While the industry expects wide access to public wildlands for large scale facilities, and some pro-industry "think tanks" are supporting this voracious appetite for more ecological destruction, at least some conservation groups are expressing concern that we should be prioritizing rooftop solar and facilities on already-disturbed lands.
  • Western Lands Project, Basin and Range Watch, and Solar Done Right filed a protest against the Department of Interior's Solar Energy Development program that would  open up hundreds of square miles of ecologically intact public lands to the solar industry.  The groups point out that the Department of Interior failed to analyze a distributed generation (i.e. rooftop solar) alternative.
  • Western Watersheds Project, Center for Biological Diversity, and Defenders of Wildlife also filed protests, expressing concern that some aspects of the Solar Energy Development program failed to keep the industry away more ecologically sensitive areas of desert wildlands.  The Solar Energy Development program established solar energy zones where permitting for solar facilities would be expedited, but would still give companies wide access to other desert lands outside of the zones.

Saturday, September 1, 2012

What Just Happened?

It was a crazy week for the environment, and one that shows that our political leaders have a shallow--if not absent--appreciation for conservation and sustainability.  On the bright side,  the Obama administration approved stricter fuel efficiency rules for automobiles, requiring all vehicles to reach a 54.5 miles per gallon standard by the year 2025.  The rule is expected to significantly cut fossil fuel demand (by millions of barrels of oil, per day!) and save car owners money over the long-term. This is a significant step in reducing carbon emissions.

But in the same week, political leaders on both sides of the aisle raced to one-up the other on support to fossil fuels.  The Obama administration approved plans by the Department of Interior to lease lands in Wyoming for the mining of nearly 438 million tons of coal, and then issued a much-opposed permit to Shell Oil to begin drilling operations in Arctic water, where environmentalists fear the company will not be able to manage an oil spill.  Candidate Romney this same week announced his position that our energy future should focus on the continued exploitation of fossil fuels -- coal, oil, and natural gas -- more of the same energy dependencies that have left us with destroyed landscapes and dirty air.  One candidate outright dismisses the deleterious effects of human-induced climate change, and the other candidate refuses to address climate change directly in speeches -- it's a third rail powerfully charged by ignorance.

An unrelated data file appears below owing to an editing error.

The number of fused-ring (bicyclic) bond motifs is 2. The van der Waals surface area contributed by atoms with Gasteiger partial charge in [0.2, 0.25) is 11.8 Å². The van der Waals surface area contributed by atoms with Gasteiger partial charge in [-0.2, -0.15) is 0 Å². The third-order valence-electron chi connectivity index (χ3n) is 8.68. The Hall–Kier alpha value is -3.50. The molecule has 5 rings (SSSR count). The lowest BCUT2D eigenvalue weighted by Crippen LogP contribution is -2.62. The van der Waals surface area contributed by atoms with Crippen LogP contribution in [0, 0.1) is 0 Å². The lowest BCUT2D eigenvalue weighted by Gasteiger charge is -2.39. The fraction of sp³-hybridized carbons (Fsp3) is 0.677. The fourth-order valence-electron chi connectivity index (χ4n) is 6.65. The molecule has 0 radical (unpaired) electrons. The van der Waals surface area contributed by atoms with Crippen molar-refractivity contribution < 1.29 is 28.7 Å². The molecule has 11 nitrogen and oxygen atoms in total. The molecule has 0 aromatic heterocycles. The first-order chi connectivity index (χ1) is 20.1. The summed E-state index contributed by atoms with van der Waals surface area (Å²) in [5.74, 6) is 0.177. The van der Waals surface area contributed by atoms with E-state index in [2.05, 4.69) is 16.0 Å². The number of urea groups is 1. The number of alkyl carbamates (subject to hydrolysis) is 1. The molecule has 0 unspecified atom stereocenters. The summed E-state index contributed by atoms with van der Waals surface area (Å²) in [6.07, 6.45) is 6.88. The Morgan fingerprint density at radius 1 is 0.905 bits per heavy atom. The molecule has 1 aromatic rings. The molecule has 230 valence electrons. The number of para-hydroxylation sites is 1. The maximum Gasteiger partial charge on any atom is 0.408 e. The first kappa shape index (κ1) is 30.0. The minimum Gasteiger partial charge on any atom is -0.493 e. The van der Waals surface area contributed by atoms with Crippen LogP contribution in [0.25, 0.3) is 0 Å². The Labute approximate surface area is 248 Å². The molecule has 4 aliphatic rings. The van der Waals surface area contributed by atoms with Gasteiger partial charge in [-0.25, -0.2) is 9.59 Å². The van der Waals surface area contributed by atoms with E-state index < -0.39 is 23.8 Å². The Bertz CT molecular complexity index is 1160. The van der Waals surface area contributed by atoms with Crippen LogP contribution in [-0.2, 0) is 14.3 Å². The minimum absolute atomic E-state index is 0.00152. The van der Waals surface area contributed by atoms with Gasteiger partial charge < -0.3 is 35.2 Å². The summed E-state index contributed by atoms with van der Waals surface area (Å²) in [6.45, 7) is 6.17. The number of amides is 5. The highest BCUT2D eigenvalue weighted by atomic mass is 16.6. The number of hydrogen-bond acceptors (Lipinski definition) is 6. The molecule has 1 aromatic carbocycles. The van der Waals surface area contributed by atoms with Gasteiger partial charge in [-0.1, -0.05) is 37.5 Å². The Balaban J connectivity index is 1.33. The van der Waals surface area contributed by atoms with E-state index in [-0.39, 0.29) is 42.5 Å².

Also this week, the Obama administration removed the Wyoming population of gray wolves from the endangered species list, which will essentially allow the animal to be shot on sight throughout 80% of the state.  The move probably was politically motivated, since the species' recovery probably cannot be sustained under Wyoming's plans to allow for such widespread hunting.  This is a species that used to range across the United States -- including in the mountains in present day Mojave National Preserve. After a relatively brief and limited recovery, we have apparently decided that we would rather decimate this animal than restore its role as a critical piece of so many ecosystems.

This is a country where political leaders applaud the destruction of wildlands for "green energy" and then turn around and sell millions of tons of coal.   Instituting policies that support rooftop solar installations requires too much "heavy lifting" for political leaders, but providing billions of dollars in subsidies to industries that destroy our public lands (both fossil fuels and large-scale solar/wind) is business as usual.  We make our cars more fuel efficient, then start destroying Arctic sea life to supply the oil we still need.  Our decisions on the recovery of endangered wildlife are motivated by politics and state boundaries rather than science. 

There is no true appreciation for sustainability in this cycle.  We are locked in a game where the rules are decided by Washington --  political horse-trading and compromises that promise, but never deliver a more sustainable path.  Until decisions are made by people interested in the proper stewardship of our planet, the conservation of dwindling wildlands and wildlife, and the protection of air and water, we will always be locked in this perpetual war with ourselves.